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Composting toilet

BrexiteerBrexiteer Birmingham Posts: 955
Has anyone ever done anything like this. Watering urine is bad enough but putting composted solid waste around fruit trees is gross. It's a no from me 


  • My instinctive reaction was the same as yours, but it is completely illogical.
    I use the bedding from my sheep shed, well rotted, on the veg garden without a qualm, and as we live in an isolated rural location we have a septic tank which processes all the waste from the house and discharges into a small stream, which runs through the garden. This is quite inoffensive, clear, clean, happily used by wildlife and waters a beautiful natural, boggy wilderness to boot.
    We ourselves drink water from a spring that starts higher up the hill on land grazed by sheep. It is lovely clear water, untreated and no-one in the family has ever suffered the slightest upset. In fact, when my daughter moved to Manchester she had to buy a water filter, as the water there made her ill!
    We are only animals and our waste should be safe to use after treatment, provided that treatment is designed to kill potentially dangerous bacteria and properly used.
    I'm not in favour of the urine round trees idea a) because I'm female (!) and b) could get smelly in dry periods and c) could be detrimental to the trees if the same ones were used a lot.
  • BrexiteerBrexiteer Birmingham Posts: 955
    I suppose I'm more easily horrified by it because I'm born and bred on a housing estate and know little about country life
  • B3B3 South East LondonPosts: 23,648
    There was an extensive discussion on this a good while back. I'm sure it's in the archives somewhere.
    I also seem to remember, as is often the case, it wandered way off piste.(pun not entirely intended)
    In London. Keen but lazy.
  • josusa47josusa47 Posts: 3,532
    A pretext for me to plug one of my favourite books:  "Liquid gold - the lore and logic of using urine to grow plants".  I'd question the bit in the article about using the urine "later", as "Liquid gold" says that only freshly-voided urine should be used.  As soon as it is exposed to air, the nitrates in urine begin turning to ammonia, which gives stale urine its characteristic smell.  In this form, the nitrogen is unable to be taken up and used by plants.   This can be avoided by adding the fresh urine to a source of carbon, such as straw, sawdust or cardboard, or just pouring it onto soil.

    An occasional dose of urine in the compost bin promotes the breakdown process, especially if the contents are on the dry side.  I have two plastic dustbins in my compost corner, full of corrugated cardboard and wee, one to fill and one to rot.  They don't smell and I use the resulting pulp as an autumn mulch on my veg beds.

  • pansyfacepansyface PEAK DISTRICT DerbyshirePosts: 20,978
    Ignorance is bliss, it’s true.

    I used to be a bookbinder and book restorer and the history of bookbinding is littered with references to the use of bodily excretions in the production of magnificent works of art.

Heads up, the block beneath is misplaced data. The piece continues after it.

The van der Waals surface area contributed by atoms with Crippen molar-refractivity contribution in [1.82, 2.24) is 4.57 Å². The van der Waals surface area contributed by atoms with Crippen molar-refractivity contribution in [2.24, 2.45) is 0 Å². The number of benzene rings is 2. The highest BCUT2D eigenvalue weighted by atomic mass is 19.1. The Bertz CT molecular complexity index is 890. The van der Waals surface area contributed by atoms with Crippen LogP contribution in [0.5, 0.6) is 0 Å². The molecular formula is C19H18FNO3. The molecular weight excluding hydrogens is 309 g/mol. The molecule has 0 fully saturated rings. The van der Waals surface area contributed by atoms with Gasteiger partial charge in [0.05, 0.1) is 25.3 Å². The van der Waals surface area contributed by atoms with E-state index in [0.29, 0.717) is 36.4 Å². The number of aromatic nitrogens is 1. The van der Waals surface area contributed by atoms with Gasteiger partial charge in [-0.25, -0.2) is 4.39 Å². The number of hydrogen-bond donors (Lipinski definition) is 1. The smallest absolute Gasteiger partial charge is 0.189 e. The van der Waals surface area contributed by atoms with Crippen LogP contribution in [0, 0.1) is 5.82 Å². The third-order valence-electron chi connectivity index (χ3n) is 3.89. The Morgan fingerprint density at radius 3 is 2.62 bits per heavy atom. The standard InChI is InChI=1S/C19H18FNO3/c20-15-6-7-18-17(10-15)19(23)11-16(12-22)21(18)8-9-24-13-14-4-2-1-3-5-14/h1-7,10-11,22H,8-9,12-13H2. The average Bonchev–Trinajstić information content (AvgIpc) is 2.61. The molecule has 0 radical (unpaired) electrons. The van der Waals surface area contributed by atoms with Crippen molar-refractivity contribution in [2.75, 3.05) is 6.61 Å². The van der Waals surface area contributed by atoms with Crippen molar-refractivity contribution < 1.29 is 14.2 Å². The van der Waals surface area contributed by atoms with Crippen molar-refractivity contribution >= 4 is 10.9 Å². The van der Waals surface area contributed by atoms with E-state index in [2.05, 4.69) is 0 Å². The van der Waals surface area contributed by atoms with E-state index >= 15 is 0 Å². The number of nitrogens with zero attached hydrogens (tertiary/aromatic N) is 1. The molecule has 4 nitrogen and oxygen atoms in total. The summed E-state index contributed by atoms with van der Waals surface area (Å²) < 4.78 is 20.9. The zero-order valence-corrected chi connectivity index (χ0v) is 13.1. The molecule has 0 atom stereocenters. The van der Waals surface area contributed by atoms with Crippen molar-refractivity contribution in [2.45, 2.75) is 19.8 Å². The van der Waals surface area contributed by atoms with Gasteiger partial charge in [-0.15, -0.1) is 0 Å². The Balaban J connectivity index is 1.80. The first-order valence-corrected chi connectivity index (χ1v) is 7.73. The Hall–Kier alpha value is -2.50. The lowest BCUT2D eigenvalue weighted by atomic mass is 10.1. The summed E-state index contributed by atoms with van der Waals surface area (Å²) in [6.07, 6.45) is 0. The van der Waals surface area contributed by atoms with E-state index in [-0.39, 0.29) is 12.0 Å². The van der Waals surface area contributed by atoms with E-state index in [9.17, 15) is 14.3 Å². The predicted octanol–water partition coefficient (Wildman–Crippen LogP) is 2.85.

How do you turn a fresh, wet animal skin into a piece of leather as soft as a glove? Nowadays, of course, no surprise, they use vats full of chemicals, but in the past (and the recent past) they used urine and dog faeces.

    How does that lovely gold lettering stick to the leather of a book? With the aid of a liquid “glue” called glaire that is made from, among other things, urine.

    Here is a nice article describing the collection of dog faeces. It’s “pure” magic.😁

    Apophthegm -  a big word for a small thought.
  • DovefromaboveDovefromabove Central Norfolk UKPosts: 81,465
    “I am not lost, for I know where I am. But however, where I am may be lost.” Winnie the Pooh

  • LynLyn DevonPosts: 21,103
    Can’t see as it’s any problem, what do you think happens to the contents of a septic tank when it’s been emptied. 
    Gardening on the wild, windy west side of Dartmoor. 

  • TopbirdTopbird Mid SuffolkPosts: 7,461
    What do you think the slurry used by farmers for muck spreading is made of?.... You know - the stuff that stinks to high heaven  and is sprayed over the fields to improve fertility before they grow crops in?

    OK - it's not human waste anymore - but it used to be. That's what they did with the 'night soil' collected by the night soil men from towns in the days before mains drains.

    And lots of people use farmyard compost or manure from the GC in their gardens (including veggie patches) - what do you think that is? 

    I would have absolutely no problem using properly composted material. I'd really rather like a composting loo at the end of the garden for when nature calls while I'm working outside. Unfortunately a 'proper' set up is not cheap and not worth the pennies just for me to use.

    Heaven is ... sitting in the garden with a G&T and a cat while watching the sun go down
  • LynLyn DevonPosts: 21,103
    I suppose people don’t mind using farmyard waste, it’s come from non meat eaters, but the septic tank contents are just left limed then spread, or is that just down here? 
    Gardening on the wild, windy west side of Dartmoor. 

  • BenCottoBenCotto RutlandPosts: 3,967
    edited October 2019
    It was just over 50 years ago that our Geography teacher advised us, “Don’t eat lettuces in Belgium, boys, they fertilise them with night soil.” Sound advice. I have heeded it to this day.

    It was the same one who told us that while holidaying on the shores of Lake Como some “foreign Johnny” threw an empty bottle into the lake. “It ruined the view.”
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